Scavenger Receptor Class B Is Required for Hepatitis C Virus Uptake and Cross-Presentation by Human Dendritic Cells

Department of Medicine II, University of Freiburg, Freiburg, Germany.
Journal of Virology (Impact Factor: 4.44). 05/2008; 82(7):3466-79. DOI: 10.1128/JVI.02478-07
Source: PubMed


Class B scavenger receptors (SR-Bs) bind lipoproteins and play an important role in lipid metabolism. Most recently, SR-B
type I (SR-BI) and its splicing variant SR-BII have been found to mediate bacterial adhesion and cytosolic bacterial invasion
in mammalian cells. In this study, we demonstrate that SR-BI is a key host factor required for hepatitis C virus (HCV) uptake
and cross-presentation by human dendritic cells (DCs). Whereas monocytes and T and B cells were characterized by very low
or undetectable SR-BI expression levels, human DCs demonstrated a high level of cell surface expression of SR-BI similar to
that of primary human hepatocytes. Antibodies targeting the extracellular loop of SR-BI efficiently inhibited HCV-like particle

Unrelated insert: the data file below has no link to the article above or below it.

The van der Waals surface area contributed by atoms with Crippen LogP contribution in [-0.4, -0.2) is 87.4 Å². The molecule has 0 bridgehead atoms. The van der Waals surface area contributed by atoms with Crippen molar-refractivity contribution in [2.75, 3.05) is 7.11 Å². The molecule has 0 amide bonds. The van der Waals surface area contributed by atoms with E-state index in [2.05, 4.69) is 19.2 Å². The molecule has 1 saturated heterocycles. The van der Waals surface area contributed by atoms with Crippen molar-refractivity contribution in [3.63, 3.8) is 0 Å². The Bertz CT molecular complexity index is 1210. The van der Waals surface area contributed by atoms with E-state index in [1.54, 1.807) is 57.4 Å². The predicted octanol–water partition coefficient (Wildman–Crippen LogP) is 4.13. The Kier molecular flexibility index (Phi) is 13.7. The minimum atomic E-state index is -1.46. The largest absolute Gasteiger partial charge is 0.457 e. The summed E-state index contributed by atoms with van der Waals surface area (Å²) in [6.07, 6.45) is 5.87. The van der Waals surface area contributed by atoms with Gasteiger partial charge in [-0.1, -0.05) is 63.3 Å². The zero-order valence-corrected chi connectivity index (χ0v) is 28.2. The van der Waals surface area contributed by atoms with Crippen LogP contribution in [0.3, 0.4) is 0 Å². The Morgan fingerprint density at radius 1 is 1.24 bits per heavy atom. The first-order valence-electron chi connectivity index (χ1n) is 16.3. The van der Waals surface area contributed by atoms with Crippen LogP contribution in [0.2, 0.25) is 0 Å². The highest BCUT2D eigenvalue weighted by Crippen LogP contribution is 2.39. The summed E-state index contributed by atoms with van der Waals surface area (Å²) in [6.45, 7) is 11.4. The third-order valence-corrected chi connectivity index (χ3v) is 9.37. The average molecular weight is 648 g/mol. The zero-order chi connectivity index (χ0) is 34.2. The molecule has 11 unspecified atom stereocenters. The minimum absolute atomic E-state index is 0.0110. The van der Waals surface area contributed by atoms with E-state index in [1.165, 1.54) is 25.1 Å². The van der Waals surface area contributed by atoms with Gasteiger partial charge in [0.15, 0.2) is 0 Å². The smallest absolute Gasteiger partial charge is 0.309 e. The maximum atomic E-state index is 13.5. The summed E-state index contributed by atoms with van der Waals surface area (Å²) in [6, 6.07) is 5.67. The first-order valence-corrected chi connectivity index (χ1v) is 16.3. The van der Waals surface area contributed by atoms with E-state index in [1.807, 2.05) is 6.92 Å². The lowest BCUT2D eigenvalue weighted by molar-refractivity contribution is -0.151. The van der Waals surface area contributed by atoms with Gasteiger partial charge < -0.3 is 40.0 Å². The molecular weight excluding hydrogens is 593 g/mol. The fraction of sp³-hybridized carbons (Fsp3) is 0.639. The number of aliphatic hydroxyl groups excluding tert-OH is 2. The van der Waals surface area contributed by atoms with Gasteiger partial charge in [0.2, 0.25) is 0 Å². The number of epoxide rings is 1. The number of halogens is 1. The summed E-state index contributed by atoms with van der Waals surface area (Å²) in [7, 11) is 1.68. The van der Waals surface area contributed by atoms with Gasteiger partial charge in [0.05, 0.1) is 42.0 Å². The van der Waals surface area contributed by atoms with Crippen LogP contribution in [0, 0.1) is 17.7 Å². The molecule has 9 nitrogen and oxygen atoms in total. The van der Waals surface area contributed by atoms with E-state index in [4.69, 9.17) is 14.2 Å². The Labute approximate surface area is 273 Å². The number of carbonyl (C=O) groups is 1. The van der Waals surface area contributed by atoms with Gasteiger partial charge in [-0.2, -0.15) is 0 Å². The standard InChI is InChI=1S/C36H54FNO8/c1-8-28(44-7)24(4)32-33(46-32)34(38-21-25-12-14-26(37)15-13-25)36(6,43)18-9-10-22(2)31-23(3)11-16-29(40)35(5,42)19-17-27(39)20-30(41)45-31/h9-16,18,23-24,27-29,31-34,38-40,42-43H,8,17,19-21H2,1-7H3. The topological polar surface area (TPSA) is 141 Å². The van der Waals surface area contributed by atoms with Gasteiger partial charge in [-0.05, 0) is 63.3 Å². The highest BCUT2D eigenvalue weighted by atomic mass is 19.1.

binding, uptake, and cross-presentation by human DCs. Moreover, human high-density lipoprotein specifically modulated HCV-like
particle binding to DCs, indicating an interplay of HCV with the lipid transfer function of SR-BI in DCs. Finally, we demonstrate
that anti-SR-BI antibodies inhibit the uptake of cell culture-derived HCV (HCVcc) in DCs. In conclusion, these findings identify
a novel function of SR-BI for viral antigen uptake and recognition and may have an important impact on the design of HCV vaccines
and immunotherapeutic approaches aiming at the induction of efficient antiviral immune responses.

Download full-text


Available from: Mélanie Lambotin, Aug 20, 2014
  • Source